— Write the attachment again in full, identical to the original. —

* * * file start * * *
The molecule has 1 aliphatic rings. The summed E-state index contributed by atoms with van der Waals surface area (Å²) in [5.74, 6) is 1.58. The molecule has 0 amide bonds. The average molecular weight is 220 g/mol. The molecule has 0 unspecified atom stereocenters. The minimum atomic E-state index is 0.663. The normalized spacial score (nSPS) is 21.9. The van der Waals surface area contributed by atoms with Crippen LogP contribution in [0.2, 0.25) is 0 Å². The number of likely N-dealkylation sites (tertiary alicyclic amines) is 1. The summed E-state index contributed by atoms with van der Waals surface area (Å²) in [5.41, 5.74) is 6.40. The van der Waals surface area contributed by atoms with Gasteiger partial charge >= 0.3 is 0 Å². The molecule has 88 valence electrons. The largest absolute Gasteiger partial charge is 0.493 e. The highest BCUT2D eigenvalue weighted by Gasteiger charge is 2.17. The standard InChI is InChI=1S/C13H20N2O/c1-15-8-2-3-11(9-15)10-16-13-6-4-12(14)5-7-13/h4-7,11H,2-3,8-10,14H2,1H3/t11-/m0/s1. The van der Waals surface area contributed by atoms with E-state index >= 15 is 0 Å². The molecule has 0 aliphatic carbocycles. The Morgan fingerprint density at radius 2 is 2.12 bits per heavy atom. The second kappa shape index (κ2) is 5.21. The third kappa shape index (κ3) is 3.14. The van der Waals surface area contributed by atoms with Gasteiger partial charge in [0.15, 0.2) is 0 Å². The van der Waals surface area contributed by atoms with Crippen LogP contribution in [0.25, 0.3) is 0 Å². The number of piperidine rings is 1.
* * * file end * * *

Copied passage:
The molecule has 1 aliphatic rings. The summed E-state index contributed by atoms with van der Waals surface area (Å²) in [5.74, 6) is 1.58. The molecule has 0 amide bonds. The average molecular weight is 220 g/mol. The molecule has 0 unspecified atom stereocenters. The minimum atomic E-state index is 0.663. The normalized spacial score (nSPS) is 21.9. The van der Waals surface area contributed by atoms with Crippen LogP contribution in [0.2, 0.25) is 0 Å². The number of likely N-dealkylation sites (tertiary alicyclic amines) is 1. The summed E-state index contributed by atoms with van der Waals surface area (Å²) in [5.41, 5.74) is 6.40. The van der Waals surface area contributed by atoms with Gasteiger partial charge >= 0.3 is 0 Å². The molecule has 88 valence electrons. The largest absolute Gasteiger partial charge is 0.493 e. The highest BCUT2D eigenvalue weighted by Gasteiger charge is 2.17. The standard InChI is InChI=1S/C13H20N2O/c1-15-8-2-3-11(9-15)10-16-13-6-4-12(14)5-7-13/h4-7,11H,2-3,8-10,14H2,1H3/t11-/m0/s1. The van der Waals surface area contributed by atoms with E-state index >= 15 is 0 Å². The molecule has 0 aliphatic carbocycles. The Morgan fingerprint density at radius 2 is 2.12 bits per heavy atom. The second kappa shape index (κ2) is 5.21. The third kappa shape index (κ3) is 3.14. The van der Waals surface area contributed by atoms with Gasteiger partial charge in [0.15, 0.2) is 0 Å². The van der Waals surface area contributed by atoms with Crippen LogP contribution in [0.25, 0.3) is 0 Å². The number of piperidine rings is 1.